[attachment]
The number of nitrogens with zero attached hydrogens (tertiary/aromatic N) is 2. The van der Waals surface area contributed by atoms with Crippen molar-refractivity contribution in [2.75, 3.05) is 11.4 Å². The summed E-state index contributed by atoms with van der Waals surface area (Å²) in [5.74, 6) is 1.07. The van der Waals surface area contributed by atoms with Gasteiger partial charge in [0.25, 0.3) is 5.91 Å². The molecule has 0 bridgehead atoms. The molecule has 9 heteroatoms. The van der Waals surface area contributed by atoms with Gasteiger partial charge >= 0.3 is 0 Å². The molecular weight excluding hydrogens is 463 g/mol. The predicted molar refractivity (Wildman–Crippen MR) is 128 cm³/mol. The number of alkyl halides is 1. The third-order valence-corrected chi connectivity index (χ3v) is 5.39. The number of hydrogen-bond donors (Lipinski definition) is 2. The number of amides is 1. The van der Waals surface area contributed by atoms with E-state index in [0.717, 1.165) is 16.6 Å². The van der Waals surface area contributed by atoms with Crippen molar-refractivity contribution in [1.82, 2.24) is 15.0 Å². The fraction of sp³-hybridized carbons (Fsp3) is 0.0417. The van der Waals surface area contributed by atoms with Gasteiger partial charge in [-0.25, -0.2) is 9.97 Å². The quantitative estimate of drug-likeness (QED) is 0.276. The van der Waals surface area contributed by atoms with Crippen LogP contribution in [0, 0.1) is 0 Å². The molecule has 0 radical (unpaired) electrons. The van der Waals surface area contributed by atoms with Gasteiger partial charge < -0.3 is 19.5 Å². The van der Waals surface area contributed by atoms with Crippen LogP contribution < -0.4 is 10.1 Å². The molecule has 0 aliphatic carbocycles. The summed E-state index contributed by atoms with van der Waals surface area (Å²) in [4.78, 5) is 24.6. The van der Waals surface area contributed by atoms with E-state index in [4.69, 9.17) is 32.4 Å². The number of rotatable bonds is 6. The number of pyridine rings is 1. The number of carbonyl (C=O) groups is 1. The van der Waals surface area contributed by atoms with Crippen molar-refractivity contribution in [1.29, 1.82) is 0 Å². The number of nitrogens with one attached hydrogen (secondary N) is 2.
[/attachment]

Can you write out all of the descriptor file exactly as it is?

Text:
The number of nitrogens with zero attached hydrogens (tertiary/aromatic N) is 2. The van der Waals surface area contributed by atoms with Crippen molar-refractivity contribution in [2.75, 3.05) is 11.4 Å². The summed E-state index contributed by atoms with van der Waals surface area (Å²) in [5.74, 6) is 1.07. The van der Waals surface area contributed by atoms with Gasteiger partial charge in [0.25, 0.3) is 5.91 Å². The molecule has 0 bridgehead atoms. The molecule has 9 heteroatoms. The van der Waals surface area contributed by atoms with Gasteiger partial charge >= 0.3 is 0 Å². The molecular weight excluding hydrogens is 463 g/mol. The predicted molar refractivity (Wildman–Crippen MR) is 128 cm³/mol. The number of alkyl halides is 1. The third-order valence-corrected chi connectivity index (χ3v) is 5.39. The number of hydrogen-bond donors (Lipinski definition) is 2. The number of amides is 1. The van der Waals surface area contributed by atoms with E-state index in [0.717, 1.165) is 16.6 Å². The van der Waals surface area contributed by atoms with Crippen molar-refractivity contribution in [1.82, 2.24) is 15.0 Å². The fraction of sp³-hybridized carbons (Fsp3) is 0.0417. The van der Waals surface area contributed by atoms with Gasteiger partial charge in [-0.25, -0.2) is 9.97 Å². The quantitative estimate of drug-likeness (QED) is 0.276. The van der Waals surface area contributed by atoms with Crippen LogP contribution in [0, 0.1) is 0 Å². The molecule has 0 radical (unpaired) electrons. The van der Waals surface area contributed by atoms with Gasteiger partial charge < -0.3 is 19.5 Å². The van der Waals surface area contributed by atoms with Crippen LogP contribution < -0.4 is 10.1 Å². The molecule has 0 aliphatic carbocycles. The summed E-state index contributed by atoms with van der Waals surface area (Å²) in [4.78, 5) is 24.6. The van der Waals surface area contributed by atoms with E-state index in [4.69, 9.17) is 32.4 Å². The number of rotatable bonds is 6. The number of pyridine rings is 1. The number of carbonyl (C=O) groups is 1. The van der Waals surface area contributed by atoms with Crippen molar-refractivity contribution in [1.29, 1.82) is 0 Å². The number of nitrogens with one attached hydrogen (secondary N) is 2.